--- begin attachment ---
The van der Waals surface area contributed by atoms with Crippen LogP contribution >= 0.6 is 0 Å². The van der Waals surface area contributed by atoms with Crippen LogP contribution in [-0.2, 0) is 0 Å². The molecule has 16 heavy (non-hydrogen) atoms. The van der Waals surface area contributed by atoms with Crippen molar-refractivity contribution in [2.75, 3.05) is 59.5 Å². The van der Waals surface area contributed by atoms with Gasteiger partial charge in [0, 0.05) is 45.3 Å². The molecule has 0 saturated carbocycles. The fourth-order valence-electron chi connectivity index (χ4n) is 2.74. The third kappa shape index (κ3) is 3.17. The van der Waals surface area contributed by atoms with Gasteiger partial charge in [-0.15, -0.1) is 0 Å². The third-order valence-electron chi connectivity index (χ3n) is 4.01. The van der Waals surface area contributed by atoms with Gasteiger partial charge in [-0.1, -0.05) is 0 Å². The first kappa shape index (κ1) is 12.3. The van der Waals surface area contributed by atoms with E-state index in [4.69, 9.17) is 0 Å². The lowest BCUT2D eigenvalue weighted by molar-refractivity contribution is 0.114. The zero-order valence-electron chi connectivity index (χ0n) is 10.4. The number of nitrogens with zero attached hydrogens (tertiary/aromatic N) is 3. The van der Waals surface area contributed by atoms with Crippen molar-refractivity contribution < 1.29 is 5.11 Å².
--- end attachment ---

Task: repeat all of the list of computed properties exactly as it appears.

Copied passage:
The van der Waals surface area contributed by atoms with Crippen LogP contribution >= 0.6 is 0 Å². The van der Waals surface area contributed by atoms with Crippen LogP contribution in [-0.2, 0) is 0 Å². The molecule has 16 heavy (non-hydrogen) atoms. The van der Waals surface area contributed by atoms with Crippen molar-refractivity contribution in [2.75, 3.05) is 59.5 Å². The van der Waals surface area contributed by atoms with Gasteiger partial charge in [0, 0.05) is 45.3 Å². The molecule has 0 saturated carbocycles. The fourth-order valence-electron chi connectivity index (χ4n) is 2.74. The third kappa shape index (κ3) is 3.17. The van der Waals surface area contributed by atoms with Gasteiger partial charge in [-0.15, -0.1) is 0 Å². The third-order valence-electron chi connectivity index (χ3n) is 4.01. The van der Waals surface area contributed by atoms with Gasteiger partial charge in [-0.1, -0.05) is 0 Å². The first kappa shape index (κ1) is 12.3. The van der Waals surface area contributed by atoms with E-state index in [4.69, 9.17) is 0 Å². The lowest BCUT2D eigenvalue weighted by molar-refractivity contribution is 0.114. The zero-order valence-electron chi connectivity index (χ0n) is 10.4. The number of nitrogens with zero attached hydrogens (tertiary/aromatic N) is 3. The van der Waals surface area contributed by atoms with Crippen molar-refractivity contribution < 1.29 is 5.11 Å².